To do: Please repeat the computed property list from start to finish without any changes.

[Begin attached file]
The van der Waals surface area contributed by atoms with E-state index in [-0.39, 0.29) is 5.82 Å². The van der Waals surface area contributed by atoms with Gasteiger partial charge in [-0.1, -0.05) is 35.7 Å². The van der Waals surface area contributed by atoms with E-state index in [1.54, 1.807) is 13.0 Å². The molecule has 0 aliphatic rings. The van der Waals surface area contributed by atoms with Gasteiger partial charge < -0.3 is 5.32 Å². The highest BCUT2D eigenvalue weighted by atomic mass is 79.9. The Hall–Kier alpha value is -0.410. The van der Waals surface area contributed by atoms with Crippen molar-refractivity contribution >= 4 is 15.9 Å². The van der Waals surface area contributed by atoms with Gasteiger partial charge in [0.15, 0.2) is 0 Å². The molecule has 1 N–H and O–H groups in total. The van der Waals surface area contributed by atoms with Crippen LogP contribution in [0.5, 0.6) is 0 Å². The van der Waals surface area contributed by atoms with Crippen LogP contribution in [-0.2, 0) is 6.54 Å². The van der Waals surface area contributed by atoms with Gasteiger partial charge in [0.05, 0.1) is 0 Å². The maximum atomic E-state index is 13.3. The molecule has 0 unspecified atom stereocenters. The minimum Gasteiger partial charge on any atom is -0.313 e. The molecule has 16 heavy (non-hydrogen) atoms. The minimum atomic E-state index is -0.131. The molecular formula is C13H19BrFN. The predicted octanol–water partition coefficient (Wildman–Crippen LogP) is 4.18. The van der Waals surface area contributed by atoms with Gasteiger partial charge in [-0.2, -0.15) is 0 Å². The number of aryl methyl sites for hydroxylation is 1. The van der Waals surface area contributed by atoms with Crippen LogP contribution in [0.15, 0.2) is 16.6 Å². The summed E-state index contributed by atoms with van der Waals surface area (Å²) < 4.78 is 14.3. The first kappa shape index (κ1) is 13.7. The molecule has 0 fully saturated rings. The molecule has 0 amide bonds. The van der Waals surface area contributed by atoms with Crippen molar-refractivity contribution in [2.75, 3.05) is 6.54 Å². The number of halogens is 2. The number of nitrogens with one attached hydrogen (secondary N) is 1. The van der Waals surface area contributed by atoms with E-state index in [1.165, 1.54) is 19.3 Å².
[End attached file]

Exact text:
The van der Waals surface area contributed by atoms with E-state index in [-0.39, 0.29) is 5.82 Å². The van der Waals surface area contributed by atoms with Gasteiger partial charge in [-0.1, -0.05) is 35.7 Å². The van der Waals surface area contributed by atoms with E-state index in [1.54, 1.807) is 13.0 Å². The molecule has 0 aliphatic rings. The van der Waals surface area contributed by atoms with Gasteiger partial charge < -0.3 is 5.32 Å². The highest BCUT2D eigenvalue weighted by atomic mass is 79.9. The Hall–Kier alpha value is -0.410. The van der Waals surface area contributed by atoms with Crippen molar-refractivity contribution >= 4 is 15.9 Å². The van der Waals surface area contributed by atoms with Gasteiger partial charge in [0.15, 0.2) is 0 Å². The molecule has 1 N–H and O–H groups in total. The van der Waals surface area contributed by atoms with Crippen LogP contribution in [0.5, 0.6) is 0 Å². The van der Waals surface area contributed by atoms with Crippen LogP contribution in [-0.2, 0) is 6.54 Å². The van der Waals surface area contributed by atoms with Gasteiger partial charge in [0.05, 0.1) is 0 Å². The maximum atomic E-state index is 13.3. The molecule has 0 unspecified atom stereocenters. The minimum Gasteiger partial charge on any atom is -0.313 e. The molecule has 16 heavy (non-hydrogen) atoms. The minimum atomic E-state index is -0.131. The molecular formula is C13H19BrFN. The predicted octanol–water partition coefficient (Wildman–Crippen LogP) is 4.18. The van der Waals surface area contributed by atoms with Gasteiger partial charge in [-0.2, -0.15) is 0 Å². The number of aryl methyl sites for hydroxylation is 1. The van der Waals surface area contributed by atoms with Crippen LogP contribution in [0.15, 0.2) is 16.6 Å². The summed E-state index contributed by atoms with van der Waals surface area (Å²) < 4.78 is 14.3. The first kappa shape index (κ1) is 13.7. The molecule has 0 fully saturated rings. The molecule has 0 amide bonds. The van der Waals surface area contributed by atoms with Crippen molar-refractivity contribution in [2.75, 3.05) is 6.54 Å². The number of halogens is 2. The number of nitrogens with one attached hydrogen (secondary N) is 1. The van der Waals surface area contributed by atoms with E-state index in [1.165, 1.54) is 19.3 Å².